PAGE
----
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In front of the beat, on the beat and after

Discussion in 'Bassists [DB]' started by Dudie, Aug 24, 2012.

  1. Dudie


    Apr 26, 2004
    Need some help with examples of basists playing in front of the beat, on the beat and after the beat. I had question asked to me from my friend who is teaching music ( jazz ) . I said of course, no problem, but then unfortunally my brain shut down :)


    Basist- before the beat
    Basist- on the beat
    Basist- after the beat

  2. boethius


    Sep 27, 2011
    Raleigh, NC
    Check out funkadelic or parliament (pfunk later on) for all of the above. Clinton loved messing with the 1...sometimes straight on it other times either just in back of or in front of it. Nelson probably more right on it and Bootsy really close to it on either side. Not jazz per se but what comes to mind before my second cup of coffee.
  3. f.c.geil


    May 12, 2011
    Same thing with the Police. Sting was all over the place, but it was always right for the song. A jazz background will do that to you. The trick is to feel the song, and let it tell you where the beat wants to be.
  4. Dudie


    Apr 26, 2004
    Thank you!!
    I meen more like timefeel. Of cousre you can adept but All instrumentalists has their feel of time. I play alot before the beat and of course i like drummer who also have that feel. When i play with drummers that play on the beat or dragging there is a collision and the swing is lost.
  5. f.c.geil


    May 12, 2011
    Before the beat tends to feel like rushing. When you talk about "swing," that is exclusively after the beat. On the beat tends to feel militaristic. If you want to swing and groove, be funky, then you play behind the beat.
  6. Dudie


    Apr 26, 2004
    Thank you for the answer but i dont realy want this thread to be a diskussion about definition of swing and time. Im interessted in names of differnt bassplayers and their timefeel. Did Chambers play in front of the beat, did Carter play more on the beat? Does Haden play a bit after the beat. Like Dexter Gordon was famous to play after the beat, dax of course.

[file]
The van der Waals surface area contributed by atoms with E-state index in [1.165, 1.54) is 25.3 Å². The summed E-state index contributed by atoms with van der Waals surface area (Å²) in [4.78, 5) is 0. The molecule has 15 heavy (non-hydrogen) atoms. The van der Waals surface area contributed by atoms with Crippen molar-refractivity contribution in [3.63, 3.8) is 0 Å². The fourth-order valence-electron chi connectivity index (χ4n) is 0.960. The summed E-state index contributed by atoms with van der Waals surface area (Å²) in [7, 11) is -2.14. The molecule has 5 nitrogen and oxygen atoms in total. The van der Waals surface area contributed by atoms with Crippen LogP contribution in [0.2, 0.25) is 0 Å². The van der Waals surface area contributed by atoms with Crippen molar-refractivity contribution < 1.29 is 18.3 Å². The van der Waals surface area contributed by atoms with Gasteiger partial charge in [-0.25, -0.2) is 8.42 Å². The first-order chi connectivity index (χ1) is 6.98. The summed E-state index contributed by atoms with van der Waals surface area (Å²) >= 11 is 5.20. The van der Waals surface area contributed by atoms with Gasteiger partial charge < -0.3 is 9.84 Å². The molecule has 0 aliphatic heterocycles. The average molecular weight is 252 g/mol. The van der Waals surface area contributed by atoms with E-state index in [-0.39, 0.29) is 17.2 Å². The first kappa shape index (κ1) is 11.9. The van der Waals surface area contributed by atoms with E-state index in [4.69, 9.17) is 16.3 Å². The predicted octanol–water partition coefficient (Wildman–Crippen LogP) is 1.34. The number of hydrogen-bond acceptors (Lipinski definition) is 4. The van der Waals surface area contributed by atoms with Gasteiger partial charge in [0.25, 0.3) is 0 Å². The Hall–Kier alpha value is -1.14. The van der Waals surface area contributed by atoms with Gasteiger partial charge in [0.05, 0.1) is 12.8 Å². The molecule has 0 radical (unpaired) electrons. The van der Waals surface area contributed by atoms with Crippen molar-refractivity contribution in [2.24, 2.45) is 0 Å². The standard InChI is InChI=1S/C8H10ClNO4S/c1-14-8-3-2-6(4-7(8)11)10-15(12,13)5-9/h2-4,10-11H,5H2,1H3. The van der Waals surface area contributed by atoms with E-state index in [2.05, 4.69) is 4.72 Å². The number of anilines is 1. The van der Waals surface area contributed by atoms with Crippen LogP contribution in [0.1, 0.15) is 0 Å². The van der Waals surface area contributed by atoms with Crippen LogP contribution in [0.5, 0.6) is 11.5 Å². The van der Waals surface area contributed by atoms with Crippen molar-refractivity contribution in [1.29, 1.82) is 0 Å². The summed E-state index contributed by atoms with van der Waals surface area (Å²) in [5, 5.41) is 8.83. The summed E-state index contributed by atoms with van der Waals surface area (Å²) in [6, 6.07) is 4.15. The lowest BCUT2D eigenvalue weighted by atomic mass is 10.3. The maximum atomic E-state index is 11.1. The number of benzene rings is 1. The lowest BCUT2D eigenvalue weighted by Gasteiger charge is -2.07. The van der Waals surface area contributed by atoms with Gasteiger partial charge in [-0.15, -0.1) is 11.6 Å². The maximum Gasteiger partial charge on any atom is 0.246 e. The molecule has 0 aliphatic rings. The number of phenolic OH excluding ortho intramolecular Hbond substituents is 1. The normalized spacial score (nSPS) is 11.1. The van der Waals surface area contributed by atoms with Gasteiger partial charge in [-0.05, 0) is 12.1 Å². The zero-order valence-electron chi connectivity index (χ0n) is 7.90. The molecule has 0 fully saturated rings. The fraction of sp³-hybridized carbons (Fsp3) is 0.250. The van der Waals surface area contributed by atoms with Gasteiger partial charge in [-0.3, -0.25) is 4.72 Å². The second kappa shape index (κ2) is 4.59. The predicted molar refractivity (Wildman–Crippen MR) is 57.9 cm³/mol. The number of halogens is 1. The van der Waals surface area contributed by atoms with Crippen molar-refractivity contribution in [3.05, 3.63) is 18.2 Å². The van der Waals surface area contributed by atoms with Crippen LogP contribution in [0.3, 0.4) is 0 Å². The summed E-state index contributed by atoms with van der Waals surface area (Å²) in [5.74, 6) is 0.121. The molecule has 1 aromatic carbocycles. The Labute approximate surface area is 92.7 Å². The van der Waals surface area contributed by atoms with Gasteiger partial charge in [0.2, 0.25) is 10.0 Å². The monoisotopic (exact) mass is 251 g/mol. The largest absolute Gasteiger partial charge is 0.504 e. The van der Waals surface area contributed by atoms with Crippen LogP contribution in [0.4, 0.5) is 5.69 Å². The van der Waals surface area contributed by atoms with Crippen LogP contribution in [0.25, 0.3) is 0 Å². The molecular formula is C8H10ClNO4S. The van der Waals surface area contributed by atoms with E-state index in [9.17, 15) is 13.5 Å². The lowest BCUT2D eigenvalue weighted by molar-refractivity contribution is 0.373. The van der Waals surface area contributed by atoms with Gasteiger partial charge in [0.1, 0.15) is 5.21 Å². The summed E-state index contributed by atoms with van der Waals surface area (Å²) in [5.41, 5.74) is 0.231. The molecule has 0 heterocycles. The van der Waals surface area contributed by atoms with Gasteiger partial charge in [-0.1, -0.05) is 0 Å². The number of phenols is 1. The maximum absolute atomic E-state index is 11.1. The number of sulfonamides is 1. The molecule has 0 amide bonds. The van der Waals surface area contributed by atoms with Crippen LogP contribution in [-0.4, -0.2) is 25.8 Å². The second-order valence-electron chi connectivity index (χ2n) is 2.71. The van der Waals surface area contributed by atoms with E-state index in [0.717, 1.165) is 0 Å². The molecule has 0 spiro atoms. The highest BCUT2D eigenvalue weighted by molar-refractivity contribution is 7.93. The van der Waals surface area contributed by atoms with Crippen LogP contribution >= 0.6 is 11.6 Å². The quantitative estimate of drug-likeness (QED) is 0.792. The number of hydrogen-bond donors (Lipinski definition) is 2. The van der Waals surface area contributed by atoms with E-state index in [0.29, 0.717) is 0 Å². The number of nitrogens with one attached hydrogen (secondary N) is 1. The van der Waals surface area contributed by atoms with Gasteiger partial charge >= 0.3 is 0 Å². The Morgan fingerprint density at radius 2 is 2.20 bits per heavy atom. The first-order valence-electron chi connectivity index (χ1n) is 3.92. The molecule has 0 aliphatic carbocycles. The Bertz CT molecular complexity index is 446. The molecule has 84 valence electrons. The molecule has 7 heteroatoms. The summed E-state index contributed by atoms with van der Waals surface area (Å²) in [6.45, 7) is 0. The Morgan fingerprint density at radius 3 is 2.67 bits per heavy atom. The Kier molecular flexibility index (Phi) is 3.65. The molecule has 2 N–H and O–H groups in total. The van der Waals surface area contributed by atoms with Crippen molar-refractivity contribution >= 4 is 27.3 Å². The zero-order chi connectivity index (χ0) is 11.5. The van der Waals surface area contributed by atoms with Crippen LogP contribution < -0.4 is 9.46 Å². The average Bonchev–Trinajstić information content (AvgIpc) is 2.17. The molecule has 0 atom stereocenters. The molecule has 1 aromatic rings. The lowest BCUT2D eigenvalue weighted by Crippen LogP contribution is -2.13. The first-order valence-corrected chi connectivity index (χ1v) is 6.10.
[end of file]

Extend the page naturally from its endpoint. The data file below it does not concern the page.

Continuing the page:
This must be a realy interessting thing to discuss to us bassplayer since we are timekeepers :)
  7. Roger Davis

    Roger Davis

    May 24, 2006
    I'm very much an 'in front' man and have been ever since my earliest influences - call it musical osmosis if you will. Try to revisit the Adderley Brothers' Work Song on YouTube, round about 1962. You will hear the perfect drums/bass combination of Louis Hayes and Sam Jones. He doesn't immediately come to mind among Carter/Brown/Chambers etc but for me he's always been the man.
  8. rokx


    Nov 13, 2010
    Melbourne, Australia
    Aston Barrett of the Wailers is so incredibly behind the beat.
  9. hdiddy

    hdiddy Official Forum Flunkee Supporting Member

    Mar 16, 2004
    Richmond, CA
    Contrary to what people might say, I remember somewhere or an interview where they asked Ray Brown the same question regarding on where he plays against the beat. People would always say he plays in front and he distinctly says he plays on top and always on top. Something like that.
  10. Listen to various types of swing- some is ahead, some on some behind. And note there are different types of swing that generally will let you know when to play ahead of, behind. etc. 1/16th swing, rock a billie swing, triplet swing, etc. Neil Hefti's "little darlin" is a great piece to learn how to lay back on. MJQ lays back, Basie, Ellington, do too, Buddy Rich, not so much..
  11. Bruce Lindfield

    Bruce Lindfield Unprofessional TalkBass Contributor Gold Supporting Member In Memoriam